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Logan River Vision

The Logan River catchment is one of the largest in South East Queensland, with an area of 3,076 km2. One fifth of the catchment area lies within the City of Logan.

Meandering 184 km from the mountain ranges to the bay, the Logan River starts its journey in the World Heritage listed rainforests of Mt. Barney. It flows through open grazing farmlands, acreage bushland blocks, urban suburbs and tidal flats, finally entering the southern part of the World Heritage-listed Moreton Bay.

The river serves as a rich resource and place of spiritual significance for Traditional Custodians including people of the Yagara and Yugambeh language groups.

Past

Once the lifeblood of the community, the Logan River has seen both people and goods transported along its reaches, bringing in supplies and sending out goods such as timber and sugar cane.

The river was a rich source of seafood and its banks covered with edible plants.

The Logan River has remained largely untamed, with natural banks continuing to support important habitat.

Unfortunately, with no central plan for river use, it has slipped from view and is largely unappreciated.

Present

As the city grows, the Logan River’s importance will continue – it provides habitat for wildlife, flood management and supports local fisheries. All while supporting both small and large businesses, recreation, ecosystems and tourism.

As the river slowly journeys, the landscape changes, as do the people that live and use the river.

Offering something for everyone, the Logan River features freshwater areas, where families can take a dip and cattle can drink; historic villages to explore and tidal flats.

Home to important habitat for Australian Sea Bass and Mullet, the river is a fishing hotspot and estuary habitat that provides many spots for keen anglers, a lazy river paddle or a place for a picnic.

Key facts

  • 103 km of Logan River frontage in the City of Logan.
  • Approximately 90 per cent of properties along the river are owned and protected privately. About 10 per cent are publicly owned and managed by Logan City Council or Queensland Government.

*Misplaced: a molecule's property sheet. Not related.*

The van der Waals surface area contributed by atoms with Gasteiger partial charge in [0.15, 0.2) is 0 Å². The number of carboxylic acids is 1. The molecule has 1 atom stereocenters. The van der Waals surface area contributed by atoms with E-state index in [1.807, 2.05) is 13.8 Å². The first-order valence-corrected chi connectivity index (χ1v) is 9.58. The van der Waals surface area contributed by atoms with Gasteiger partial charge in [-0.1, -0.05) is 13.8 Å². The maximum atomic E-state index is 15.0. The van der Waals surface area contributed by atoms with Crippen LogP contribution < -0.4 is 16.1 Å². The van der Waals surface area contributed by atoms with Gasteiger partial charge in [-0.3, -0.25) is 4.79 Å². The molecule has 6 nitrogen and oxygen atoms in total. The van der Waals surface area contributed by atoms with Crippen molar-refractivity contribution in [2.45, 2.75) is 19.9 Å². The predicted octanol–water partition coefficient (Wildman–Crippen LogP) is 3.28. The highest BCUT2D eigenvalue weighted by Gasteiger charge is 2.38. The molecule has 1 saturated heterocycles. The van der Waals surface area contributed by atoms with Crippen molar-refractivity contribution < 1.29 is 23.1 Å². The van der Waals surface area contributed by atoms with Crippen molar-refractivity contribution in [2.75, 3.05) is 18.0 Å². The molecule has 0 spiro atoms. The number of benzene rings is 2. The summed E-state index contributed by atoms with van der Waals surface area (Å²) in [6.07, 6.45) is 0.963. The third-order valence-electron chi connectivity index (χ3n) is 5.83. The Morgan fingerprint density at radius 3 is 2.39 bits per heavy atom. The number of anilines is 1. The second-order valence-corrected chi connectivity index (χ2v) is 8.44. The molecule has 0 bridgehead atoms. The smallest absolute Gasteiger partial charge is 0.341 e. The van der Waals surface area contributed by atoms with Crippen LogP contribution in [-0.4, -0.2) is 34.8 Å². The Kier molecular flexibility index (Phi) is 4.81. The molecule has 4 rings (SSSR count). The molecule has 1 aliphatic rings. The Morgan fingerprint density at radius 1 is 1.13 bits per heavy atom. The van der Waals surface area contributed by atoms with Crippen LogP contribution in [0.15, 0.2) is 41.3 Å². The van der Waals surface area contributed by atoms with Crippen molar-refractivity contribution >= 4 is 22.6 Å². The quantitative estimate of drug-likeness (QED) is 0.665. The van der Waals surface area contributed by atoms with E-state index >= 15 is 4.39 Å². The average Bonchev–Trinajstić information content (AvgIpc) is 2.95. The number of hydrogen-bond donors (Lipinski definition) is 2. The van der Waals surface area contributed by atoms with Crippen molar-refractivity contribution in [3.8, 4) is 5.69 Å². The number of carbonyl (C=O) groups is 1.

• 54 parks available to view and enjoy.
  • 11 parks with boat ramps and pontoons to access the Logan River.
  • Seven bridges crossing the Logan River.
  • 70 per cent of the City of Logan’s land area is within the Logan River catchment.
  • An established Logan River Tinnie Trail identifies key sites of interest about the history from the River mouth to Logan Village.
  • 56 species of native mammals, 273 species of birds, 58 native reptile species, 27 native frogs and many fish and insect species in the City of Logan.
  • At least seven plant species classified as endangered in the City of Logan, two of which exist along the Logan River corridor.
  • Important breeding ground for Australian Sea Bass and Mullet.

Future

The Logan River will continue to provide many benefits for residents and visitors. It’s a place of spiritual significance and a natural resource for drinking and irrigation, areas for leisure and recreational activities as well as a key wildlife corridor from the mountains to the bay.

The Logan River Vision is a 50 year vision from 2017 through to 2067. It was developed from ideas and feedback from the community that was collected over a 10 week period in 2016.

The Logan River Vision will be at the forefront of council’s planning, policies and strategies. It provides a basis for council to promote the community’s vision and priorities to neighbouring councils, state and federal government and the private sector.